Last night, John and I were lying in bed when my 11 year old continued her campaign to get me to take her to see The Hunger Games today. We got a simultaneous text where she claims to be writing a persuasive essay making the following points:
1. Her friend is unable to go Sunday, so Saturday is the only option.
2. If I deny the request, she will be forced to go with her older sister and friends Sunday and this is unacceptable.
3. If denied, she and friend will be left out of all important conversation at school this week.
4. If denied, she will have to wait an ENTIRE week to see it
5. It will show love and affection from me to her. (Apparently Hunger Games is the 7th love language, sarcasm being the 6th – ahem, Savannah Conner and Ben Cashion)
Please reply. Soon.
We were amused by her cleverness, and this afternoon I entered a line for those with pre-purchased tickets that wound through and outside the theater halfway around the building, something I hadn’t experienced since John and I went to the opening of Jurassic Park (yes, we confess and repent of being Dino nerds early in our marriage).
From the previews:
- It appears that we will have the opportunity to see not 1 but 2 live action movies based on Snow White – one funny and one dark. I am on pins and needles.
- A new Spiderman franchise is starting. Speechless.
- Per the G.I. Joe movie, “The world ain’t savin’ itself”. I am pretty sure this is true, and was settled by Jesus a couple thousand years ago on the cross and in the subsequent resurrection. But the muscled up guys dressed like ninjas seem to think it’s up to them. Whatever.
- There is new movie that makes Dads look like idiotic buffoons. Big surprise there. Really showing off Hollywood’s creativity with new material.
- There is more Twilight ahead. Great. Awesome. Shoot me now, please.
Here are a few random and not-so-random observations for those who have asked for thoughts on the movie as it relates to taking kids:
- I enjoyed the movie.
- It was filmed in NC, but it looked exactly like the area around the Buffalo River, specifically Lost Valley. If you have never experienced the joys of hiking the area, take advantage this spring.
- If you took the short stories The Most Dangerous Game and The Lottery, added a little Lord of the Flies, 1984, any post-apocalyptic film, and The Bachelor and put them into a blender this is what you would get. I don’t mean that in any sort of derogatory way. It’s just that it echoes with themes of the predatory, atavistic nature of man, oppression, random injustice, and mass manipulation with a courageous hero or two fighting to maintain their humanity against all odds.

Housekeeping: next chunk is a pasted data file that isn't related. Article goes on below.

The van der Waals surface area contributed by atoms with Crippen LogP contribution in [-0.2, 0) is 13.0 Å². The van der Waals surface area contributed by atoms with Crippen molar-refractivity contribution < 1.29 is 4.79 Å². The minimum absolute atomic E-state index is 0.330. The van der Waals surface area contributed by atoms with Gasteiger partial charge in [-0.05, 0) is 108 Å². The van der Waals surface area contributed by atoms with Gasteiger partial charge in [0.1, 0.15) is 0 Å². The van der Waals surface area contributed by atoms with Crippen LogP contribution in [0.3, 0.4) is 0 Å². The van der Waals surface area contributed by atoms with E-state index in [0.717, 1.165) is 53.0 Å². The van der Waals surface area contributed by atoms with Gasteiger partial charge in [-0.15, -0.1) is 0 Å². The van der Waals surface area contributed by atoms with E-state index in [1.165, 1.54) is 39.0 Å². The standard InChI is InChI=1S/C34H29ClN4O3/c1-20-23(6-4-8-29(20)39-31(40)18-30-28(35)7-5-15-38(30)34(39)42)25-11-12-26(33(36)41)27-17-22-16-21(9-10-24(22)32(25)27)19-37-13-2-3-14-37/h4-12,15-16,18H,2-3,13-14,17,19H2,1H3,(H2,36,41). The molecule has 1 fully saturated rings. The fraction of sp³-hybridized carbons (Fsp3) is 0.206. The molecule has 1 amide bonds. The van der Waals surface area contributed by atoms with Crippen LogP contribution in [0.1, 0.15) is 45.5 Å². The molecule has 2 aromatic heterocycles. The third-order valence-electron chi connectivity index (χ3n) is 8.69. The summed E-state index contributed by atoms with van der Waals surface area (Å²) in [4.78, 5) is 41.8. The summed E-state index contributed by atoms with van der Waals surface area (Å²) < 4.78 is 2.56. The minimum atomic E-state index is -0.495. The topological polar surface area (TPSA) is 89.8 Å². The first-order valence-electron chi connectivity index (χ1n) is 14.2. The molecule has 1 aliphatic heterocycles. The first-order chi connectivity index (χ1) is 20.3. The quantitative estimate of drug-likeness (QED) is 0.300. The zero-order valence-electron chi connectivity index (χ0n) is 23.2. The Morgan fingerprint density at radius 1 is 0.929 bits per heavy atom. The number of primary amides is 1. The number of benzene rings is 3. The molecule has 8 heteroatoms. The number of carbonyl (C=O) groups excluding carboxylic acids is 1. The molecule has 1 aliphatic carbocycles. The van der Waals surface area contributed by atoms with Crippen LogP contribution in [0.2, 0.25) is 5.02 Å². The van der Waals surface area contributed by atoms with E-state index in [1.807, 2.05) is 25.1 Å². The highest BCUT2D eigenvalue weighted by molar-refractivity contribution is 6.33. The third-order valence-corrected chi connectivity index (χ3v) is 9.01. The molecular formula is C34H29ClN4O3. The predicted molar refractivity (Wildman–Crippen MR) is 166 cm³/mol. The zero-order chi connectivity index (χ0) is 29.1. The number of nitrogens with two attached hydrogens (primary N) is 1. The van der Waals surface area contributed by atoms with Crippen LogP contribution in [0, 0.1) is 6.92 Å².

- Self-sacrifice as the ultimate form of love is on display through both Katniss for her sister and Rue, and Peeta for Katniss.
- The garish capital is repulsive in it’s pursuit of happiness at the expense of innocent life. It is an alarming commentary on current society where the destruction of a life is all part of the day’s news or your favorite reality show.
- “May the odds be ever in your favor” sounds like something taken from a Joel Osteen prosperity gospel pep-talk. That’s right, I am not a fan.
- The reference of the contest to a pageant pretty much sums up my opinions of pageants.
- We should be well aware that the behind-the-scenes manipulation of the “reality show” is sinister and likely very similar to what goes on with some of the most popular shows on today.
- President Snow’s assertion that “too much hope is dangerous” should be pondered by today’s Christ followers. We have the ultimate hope, and therefore should be dangerous to injustice, violence, and oppression everywhere.
- Jennifer Lawrence is well cast for the role and looks like an actual woman with curves and natural beauty. This is fantastic for every woman and teenager watching the movie. Refer to above comment about pageants.
- I noticed no language, however, my daughter did, and pointed out that “damn” is said twice and “hell” is said once. In my opinion, Hell is not a cuss word, it is a place.
- The violence is harsh, though not in a large view Gladiator/Braveheart sort of way. It is up close and chaotic, almost as if one of the fighters is holding an iphone and fighting. So it only occasionally shows the actual fatal wound as it happens, but it is clear what has just occurred.
- I thought Woody Harrelson was great as Haymitch.
- Amandla Stenberg as Rue was perfection. Strong and vulnerable, clever and innocent, exactly what she should have been.
So the big question is what age is this appropriate?
- I agree with the rating, almost all 13 year olds should handle the content without problem.
- If your child is 11-12, I would be very cautious. If your child is 10 or under I would not take him/her to see the movie. Abstract thought typically emerges at age 12, and your 10 year old is most unlikely to be able to process what s/he is seeing.
- My daughter is 11 and had read the book as had the friend who went with us. They are both very emotionally mature for their ages, and neither was shocked by the themes or the violence.
- We are quite conservative with what we allow our children to watch, and had she not read it and understood it, I would not have taken her.
So for those who have seen it, what do you think? What age do you think is appropriate to see the movie? Do you plan to take your children?